How Do I Get There

How Do I Get There

It depends on what you want—a job as a construction worker, a skilled trade, or a management position. Advanced education beyond high school is rigorous and will require hard work in every course to get a passing grade. Don’t take it lightly, but the rewards can be impressive!

If you are in middle or high school there are many things you can do to get a head start. And remember, the construction industry needs smart, motivated people at every level.
“Don’t think that if you take a few off-topic courses, they’ll mark your career path. There’s a lot of flexibility in construction, and you can come at it from many different paths.”
Richard Tomasetti
Chairman, Thornton Tomasetti Foundation

Prefer Work as a Construction Worker?

Get A High-School Education…
or Enroll in a Vocational High School
A high school degree will put you in the running with many employers. Or go for career and technical education, which is the new name for what used to be called vocational training. Check whether there are any vocational high schools in your area. Houston’s Milby High School, for example, opened the Academy for Petroleum Exploration and Production Technology that lets students hone in on the hands-on science, math, and emerging technology concepts for oil-industry careers. In any case, the more math, physics, and chemistry courses you take the better! Also work to develop excellent writing and speaking skills, because business communication will be essential. And if your high school offers Spanish courses, sign up. Being bilingual will set you apart in an industry where as much as 70 percent of construction workers are Spanish speakers.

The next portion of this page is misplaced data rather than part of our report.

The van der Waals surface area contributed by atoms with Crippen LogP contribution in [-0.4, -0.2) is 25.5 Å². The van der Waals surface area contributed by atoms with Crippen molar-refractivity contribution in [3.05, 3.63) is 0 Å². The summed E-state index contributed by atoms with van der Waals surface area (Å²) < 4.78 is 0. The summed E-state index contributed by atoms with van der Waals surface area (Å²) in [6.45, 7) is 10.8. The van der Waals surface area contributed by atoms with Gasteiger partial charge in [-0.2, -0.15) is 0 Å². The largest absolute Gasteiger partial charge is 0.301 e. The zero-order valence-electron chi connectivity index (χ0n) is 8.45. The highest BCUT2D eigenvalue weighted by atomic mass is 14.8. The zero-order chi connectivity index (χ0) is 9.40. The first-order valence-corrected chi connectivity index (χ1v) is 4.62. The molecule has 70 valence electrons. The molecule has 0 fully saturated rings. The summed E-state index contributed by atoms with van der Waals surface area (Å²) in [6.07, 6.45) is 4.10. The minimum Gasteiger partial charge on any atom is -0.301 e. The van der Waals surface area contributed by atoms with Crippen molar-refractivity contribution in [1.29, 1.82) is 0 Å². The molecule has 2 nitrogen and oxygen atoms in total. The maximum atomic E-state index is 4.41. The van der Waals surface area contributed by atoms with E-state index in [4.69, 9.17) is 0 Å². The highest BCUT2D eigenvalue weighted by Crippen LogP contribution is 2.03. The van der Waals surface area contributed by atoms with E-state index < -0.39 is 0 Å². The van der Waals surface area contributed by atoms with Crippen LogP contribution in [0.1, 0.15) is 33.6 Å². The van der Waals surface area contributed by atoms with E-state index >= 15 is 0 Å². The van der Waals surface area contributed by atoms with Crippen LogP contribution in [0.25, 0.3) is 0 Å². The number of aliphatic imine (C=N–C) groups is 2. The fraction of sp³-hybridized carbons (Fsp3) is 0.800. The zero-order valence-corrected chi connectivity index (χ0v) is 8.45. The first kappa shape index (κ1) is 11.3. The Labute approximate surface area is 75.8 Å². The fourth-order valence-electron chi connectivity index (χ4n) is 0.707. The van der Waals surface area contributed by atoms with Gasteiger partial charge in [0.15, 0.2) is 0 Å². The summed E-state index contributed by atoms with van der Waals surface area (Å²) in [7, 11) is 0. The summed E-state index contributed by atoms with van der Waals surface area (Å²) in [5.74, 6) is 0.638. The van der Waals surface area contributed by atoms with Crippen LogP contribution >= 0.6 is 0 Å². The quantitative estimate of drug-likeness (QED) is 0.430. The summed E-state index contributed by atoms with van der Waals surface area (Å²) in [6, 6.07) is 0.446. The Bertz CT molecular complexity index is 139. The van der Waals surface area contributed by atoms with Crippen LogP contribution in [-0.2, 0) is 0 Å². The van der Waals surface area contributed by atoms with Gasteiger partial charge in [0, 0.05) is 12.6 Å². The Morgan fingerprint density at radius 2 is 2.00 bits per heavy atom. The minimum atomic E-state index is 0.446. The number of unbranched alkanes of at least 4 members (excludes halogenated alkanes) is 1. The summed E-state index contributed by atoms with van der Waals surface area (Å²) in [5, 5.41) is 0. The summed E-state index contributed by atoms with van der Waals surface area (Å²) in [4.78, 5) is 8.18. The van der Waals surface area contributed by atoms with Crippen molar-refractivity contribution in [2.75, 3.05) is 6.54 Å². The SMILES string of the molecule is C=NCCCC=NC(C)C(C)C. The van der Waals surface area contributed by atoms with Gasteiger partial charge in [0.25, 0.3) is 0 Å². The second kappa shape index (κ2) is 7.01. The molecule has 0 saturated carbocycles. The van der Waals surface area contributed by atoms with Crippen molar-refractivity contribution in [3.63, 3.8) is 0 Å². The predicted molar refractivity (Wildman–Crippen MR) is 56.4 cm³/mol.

Get Involved in a High School Mentor Program
The building industry has a long tradition of mentoring, encouraging, and inspiring younger people along a
career path that’s right for them. The tradition continues, both informally and formally. One well-known formal method is the ACE Mentor Program that provides high school students the opportunity to learn from architects, engineers, and construction professionals on real world projects.
www.acementor.org
Don’t discount the value of a job during the summer. Construction tends to be seasonal.
So take advantage of your summer vacation and go for it—many careers have started this way.
“You can have a great career with the right early guidance,” “Success in high school means one of two things: you’re ready for college. Or you’re ready for a technical job.”

“You can be challenged as much as you want. And you can rise through the ranks from construction worker to president of your own construction company.”
Bo Calbert
Member, Board of Directors, McCarthy Construction Company

If You Want to Learn a Construction Trade

Try a Union Apprenticeship
Many construction unions offer apprenticeships dedicated to producing craftworkers who are fully competent in all aspects of an occupation. While preparing for most careers takes considerable time and money, a registered apprenticeship lets you earn while you learn and is often a stepping stone to a long lasting career. Have a high school diploma or a GED before applying.
www.new-nyc.org
Consider a Trade School